The Risks and Rewards of Buying Foreclosed Properties
Not a weekend goes by in these economic times when there is not an advertisement in our local paper concerning the auction of some piece of property that is being foreclosed. Everyone knows that you can usually purchase foreclosed property at a relatively cheap price to the regular fair market value, but not everyone realizes the risks that are also involved in this investment. Before going into the risks and rewards of buying foreclosed property, I think we should take a step back to learn about the different types of foreclosures. There are two types of foreclosures that take place in our Court system. The first is what is called a “Strict Foreclosure.” The second is what is known as a “Foreclosure by Sale.”
The Court will enter a Judgment of Strict Foreclosure in those cases where there is no equity in the property for the owners of the property. Because there is no equity, it is not practical to go through the expense and time of conducting a foreclosure by sale. In these cases, the Court assigns what is know as “law days.” These law days are assigned in inverse order to the interest that various parties may have in the property.
FOR EXAMPLE: Let’s take a situation where an owner has three mortgages or liens on his property and let us assume the following facts: The holder of the first mortgage has started a foreclosure action. The property is appraised to be worth $180,000.00. The first mortgage is in the amount of $150,000.00, the second mortgage is in the amount of 40,000.00, and there is a judgment lien attaching the property in the amount of $15,000.00. As you can see from this example, there is a total of $205,000.00 of debt on the property. With a total property value of $180,000.00 there is no equity for the owner of the property. In this case, the Court would order a Judgment of Strict Foreclosure. Let us further assume that the Court assigns the date of May 20th as the first law day. What this means is that, on May 20th, the owner of the property must “redeem” the property by 5:00 p.m. on that day.
To “redeem” the property owner must pay off the foreclosing mortgage on the property. If the owner does not redeem the property by the end of the day, the owner loses any legal interest he or she may have in the property. The next law day would go to the holder of the judgment lien in the third position. In the same way that lien older must “redeem” the property from the foreclosing mortgage. In our example here, that lienholder must come up with $190,000.00 to buy out the interest of the first and second mortgages. If they do this, then they become title owner of the property. If they do not do this by the end of that day, they lose any legal interest they may have in the property. And so it proceeds through the different mortgage holders, until we get to the first mortgage or the creditor who is foreclosing on the property. Their date is called a “reversion date,” because if no other party has acted to buy out their interest, then they become the title owner of the property on that date.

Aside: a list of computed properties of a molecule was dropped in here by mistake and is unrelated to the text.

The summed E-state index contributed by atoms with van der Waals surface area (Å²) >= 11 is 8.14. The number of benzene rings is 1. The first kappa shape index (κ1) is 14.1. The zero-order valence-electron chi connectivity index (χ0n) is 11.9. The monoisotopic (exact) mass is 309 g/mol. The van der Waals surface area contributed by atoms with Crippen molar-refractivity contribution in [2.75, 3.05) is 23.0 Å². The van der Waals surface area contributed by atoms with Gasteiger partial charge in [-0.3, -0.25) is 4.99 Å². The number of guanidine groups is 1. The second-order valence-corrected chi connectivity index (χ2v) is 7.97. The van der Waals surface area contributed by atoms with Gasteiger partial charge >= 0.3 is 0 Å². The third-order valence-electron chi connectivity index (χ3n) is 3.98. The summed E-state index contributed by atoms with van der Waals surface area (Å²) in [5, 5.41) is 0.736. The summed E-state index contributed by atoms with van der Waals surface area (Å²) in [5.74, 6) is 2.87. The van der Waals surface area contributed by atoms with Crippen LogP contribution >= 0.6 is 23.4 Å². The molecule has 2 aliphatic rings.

This system of strict foreclosure, creates an orderly way to transfer a property without having to go through the time and expense of a sale.
A Foreclosure by Sale will be ordered when either the owner has equity in the property in a sufficient amount that it exceeds the potential expense of the sale, or if a creditor has requested a sale of the property because they do not wish to redeem the property from an earlier mortgagee. When the Court orders a Foreclosure by Sale, it appoints an attorney who is called “the Committee” to oversee the sale of the property. At the time of judgment the Court makes many decisions regarding the sale of the property such as the sale date, where and when the property will be advertised in the newspaper, what day the sign will be placed on the property, and other details of the sale. The Court determines the amount of the debt that is owed to the foreclosing bank and establishes a fair market value for the property based on an appraisal that has already been submitted to the Court.